Yes, the next two posts are brought to you by Sir Mix-A-Lot…not only are they about the rebuttals in the Bill Nye/Ken Ham Debate, but as we will see, the the main tactic of Ken Ham and Bodie Hodge in their book, Inside the Nye/Ham Debate is to try to “mix a lot of stuff up.” Enjoy…
In debates, rebuttals are the opportunity each opponent has (a) to reiterate his/her main argument and (b) address any challenges the other debater levelled at his/her position in the main presentation. In that respect, most things in rebuttals are simply a re-hashing of what has already been presented. Nevertheless, there is the possibility that certain arguments and points are able to get teased out a little bit more.
Unfortunately, when it comes to the rebuttals in the Bill Nye/Ken Ham debate, there wasn’t much that Ken Ham was able to tease out regarding his argument that YECism was a valid scientific model for origins, given the fact that he didn’t really ever make an argument in the first place. In fact, his “argument” can probably be summed up as follows: “YEC is based on a special kind of science that isn’t subjected to the scientific method (mirror 1), and that comes from God’s historical science textbook, the Bible (mirror 3). Sure the evidence is the same, but it’s all about the different religious starting points (mirror 4). So who are you going to believe? God, or the fallible, ill-educated, hateful Bill Nye who believes in humanistic mythology (mirror 2)? There’s a culture war going on, and it’s time we fight it (mirror 5)!”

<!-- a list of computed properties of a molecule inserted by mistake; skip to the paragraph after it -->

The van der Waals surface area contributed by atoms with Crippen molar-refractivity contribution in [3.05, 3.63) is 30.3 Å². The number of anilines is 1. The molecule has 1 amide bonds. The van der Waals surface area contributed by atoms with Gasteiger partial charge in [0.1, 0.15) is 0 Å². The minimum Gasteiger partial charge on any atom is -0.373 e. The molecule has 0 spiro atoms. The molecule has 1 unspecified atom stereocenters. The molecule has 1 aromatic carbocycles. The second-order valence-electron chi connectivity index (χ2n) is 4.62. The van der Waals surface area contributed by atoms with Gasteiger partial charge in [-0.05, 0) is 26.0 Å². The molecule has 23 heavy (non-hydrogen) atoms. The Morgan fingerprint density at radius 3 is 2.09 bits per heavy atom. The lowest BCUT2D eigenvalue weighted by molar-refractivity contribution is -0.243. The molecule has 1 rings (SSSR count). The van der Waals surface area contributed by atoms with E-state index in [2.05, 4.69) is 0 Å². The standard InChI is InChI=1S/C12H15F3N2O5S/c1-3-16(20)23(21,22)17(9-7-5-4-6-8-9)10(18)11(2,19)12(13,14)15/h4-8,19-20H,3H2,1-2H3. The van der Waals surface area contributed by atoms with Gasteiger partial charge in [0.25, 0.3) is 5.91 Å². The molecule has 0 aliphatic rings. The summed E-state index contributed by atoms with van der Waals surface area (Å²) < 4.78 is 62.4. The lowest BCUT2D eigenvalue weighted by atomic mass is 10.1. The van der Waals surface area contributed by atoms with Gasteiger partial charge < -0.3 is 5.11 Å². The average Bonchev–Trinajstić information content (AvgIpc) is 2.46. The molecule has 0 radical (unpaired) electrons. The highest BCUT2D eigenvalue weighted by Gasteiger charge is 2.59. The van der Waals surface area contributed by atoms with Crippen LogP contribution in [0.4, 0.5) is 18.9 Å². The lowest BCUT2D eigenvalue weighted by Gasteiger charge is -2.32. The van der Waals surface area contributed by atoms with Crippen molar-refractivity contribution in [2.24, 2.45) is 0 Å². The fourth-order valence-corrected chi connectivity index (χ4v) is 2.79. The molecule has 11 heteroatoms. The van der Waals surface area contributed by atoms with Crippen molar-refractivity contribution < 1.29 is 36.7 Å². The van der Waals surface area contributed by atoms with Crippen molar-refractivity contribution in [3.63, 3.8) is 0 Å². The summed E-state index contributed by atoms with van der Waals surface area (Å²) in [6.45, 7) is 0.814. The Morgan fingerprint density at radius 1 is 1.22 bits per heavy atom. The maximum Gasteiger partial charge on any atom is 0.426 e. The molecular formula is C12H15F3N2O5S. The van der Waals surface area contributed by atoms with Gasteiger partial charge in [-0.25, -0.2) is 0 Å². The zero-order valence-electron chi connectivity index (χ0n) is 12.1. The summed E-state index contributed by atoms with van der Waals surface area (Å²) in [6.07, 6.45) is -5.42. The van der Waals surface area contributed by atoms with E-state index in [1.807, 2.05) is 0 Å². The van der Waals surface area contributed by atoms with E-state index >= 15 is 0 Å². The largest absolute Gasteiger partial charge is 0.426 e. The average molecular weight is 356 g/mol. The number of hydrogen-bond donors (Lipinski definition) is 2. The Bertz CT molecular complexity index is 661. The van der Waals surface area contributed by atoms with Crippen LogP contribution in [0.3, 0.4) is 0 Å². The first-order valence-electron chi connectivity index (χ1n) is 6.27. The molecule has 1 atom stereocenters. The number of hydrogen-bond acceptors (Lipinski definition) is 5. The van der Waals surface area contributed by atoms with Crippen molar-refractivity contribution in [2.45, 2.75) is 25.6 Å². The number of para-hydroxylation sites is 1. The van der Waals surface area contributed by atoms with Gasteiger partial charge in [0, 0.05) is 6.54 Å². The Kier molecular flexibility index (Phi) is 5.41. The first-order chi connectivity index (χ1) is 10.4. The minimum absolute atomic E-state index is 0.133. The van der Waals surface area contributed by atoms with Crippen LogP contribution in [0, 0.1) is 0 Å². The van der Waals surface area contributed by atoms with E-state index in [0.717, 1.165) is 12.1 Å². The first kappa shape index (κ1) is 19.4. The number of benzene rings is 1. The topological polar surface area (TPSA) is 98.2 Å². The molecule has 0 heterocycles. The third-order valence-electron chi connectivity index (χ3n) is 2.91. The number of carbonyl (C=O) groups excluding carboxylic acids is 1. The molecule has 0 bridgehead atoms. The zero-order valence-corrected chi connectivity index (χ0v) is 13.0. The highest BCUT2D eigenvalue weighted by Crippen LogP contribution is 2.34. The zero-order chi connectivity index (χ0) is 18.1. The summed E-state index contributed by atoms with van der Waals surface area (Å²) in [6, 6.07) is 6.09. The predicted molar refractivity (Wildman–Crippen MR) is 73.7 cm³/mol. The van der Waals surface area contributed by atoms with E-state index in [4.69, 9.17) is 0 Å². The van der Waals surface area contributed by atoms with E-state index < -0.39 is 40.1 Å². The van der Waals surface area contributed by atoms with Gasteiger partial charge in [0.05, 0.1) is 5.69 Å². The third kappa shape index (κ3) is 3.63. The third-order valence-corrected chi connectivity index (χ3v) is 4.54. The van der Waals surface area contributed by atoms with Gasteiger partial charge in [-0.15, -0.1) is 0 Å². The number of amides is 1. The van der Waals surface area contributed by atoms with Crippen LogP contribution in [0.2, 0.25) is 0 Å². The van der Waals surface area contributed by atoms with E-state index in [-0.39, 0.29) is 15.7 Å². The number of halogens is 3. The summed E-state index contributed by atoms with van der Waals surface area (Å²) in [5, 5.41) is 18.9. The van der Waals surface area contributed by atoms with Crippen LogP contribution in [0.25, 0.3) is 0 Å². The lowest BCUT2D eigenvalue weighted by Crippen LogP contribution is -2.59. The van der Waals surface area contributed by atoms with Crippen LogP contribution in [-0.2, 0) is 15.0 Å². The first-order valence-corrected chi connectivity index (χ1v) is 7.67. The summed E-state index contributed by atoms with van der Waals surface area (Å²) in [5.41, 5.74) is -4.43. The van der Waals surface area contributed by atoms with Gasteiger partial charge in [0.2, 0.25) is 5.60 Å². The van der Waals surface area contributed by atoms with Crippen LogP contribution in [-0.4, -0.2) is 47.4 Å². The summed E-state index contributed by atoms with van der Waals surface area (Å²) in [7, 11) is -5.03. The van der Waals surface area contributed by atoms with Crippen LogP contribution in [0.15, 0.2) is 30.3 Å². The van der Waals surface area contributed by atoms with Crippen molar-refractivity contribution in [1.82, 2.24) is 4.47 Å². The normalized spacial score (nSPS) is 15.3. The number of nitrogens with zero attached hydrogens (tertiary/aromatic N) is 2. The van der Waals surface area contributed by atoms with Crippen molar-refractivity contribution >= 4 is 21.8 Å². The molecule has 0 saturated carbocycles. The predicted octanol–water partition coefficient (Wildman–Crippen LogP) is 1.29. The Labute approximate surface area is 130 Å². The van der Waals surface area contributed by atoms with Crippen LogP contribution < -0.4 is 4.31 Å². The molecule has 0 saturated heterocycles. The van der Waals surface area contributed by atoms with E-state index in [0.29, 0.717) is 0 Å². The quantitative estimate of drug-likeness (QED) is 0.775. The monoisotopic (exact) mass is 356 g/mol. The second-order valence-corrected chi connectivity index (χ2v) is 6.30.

And so, once you lay aside all the mirrors, blow away the smoke, and focus on the topic of the debate, the relevant part of Ham’s argument is this: “Is YECism a valid scientific model for origins? No, we at AiG reject modern science when it comes to this topic. We’ve simply relabeled our assumption that Genesis 1-11 is scientifically accurate as ‘historical science,’ placed it outside of the realm of the scientific method, and have declared that it’s all a matter of religious belief anyway. It’s not about science—it’s about faith.”
So…that would be a “No.”
And given that, what can Ken Ham and Bodie Hodge (HH) talk about for 60 pages in their analysis of the rebuttals of Nye and Ham? Simply put, more of the same, just at a higher volume. Just as Niles Tufnel says in Spinal Tap, they turn it up to “11.”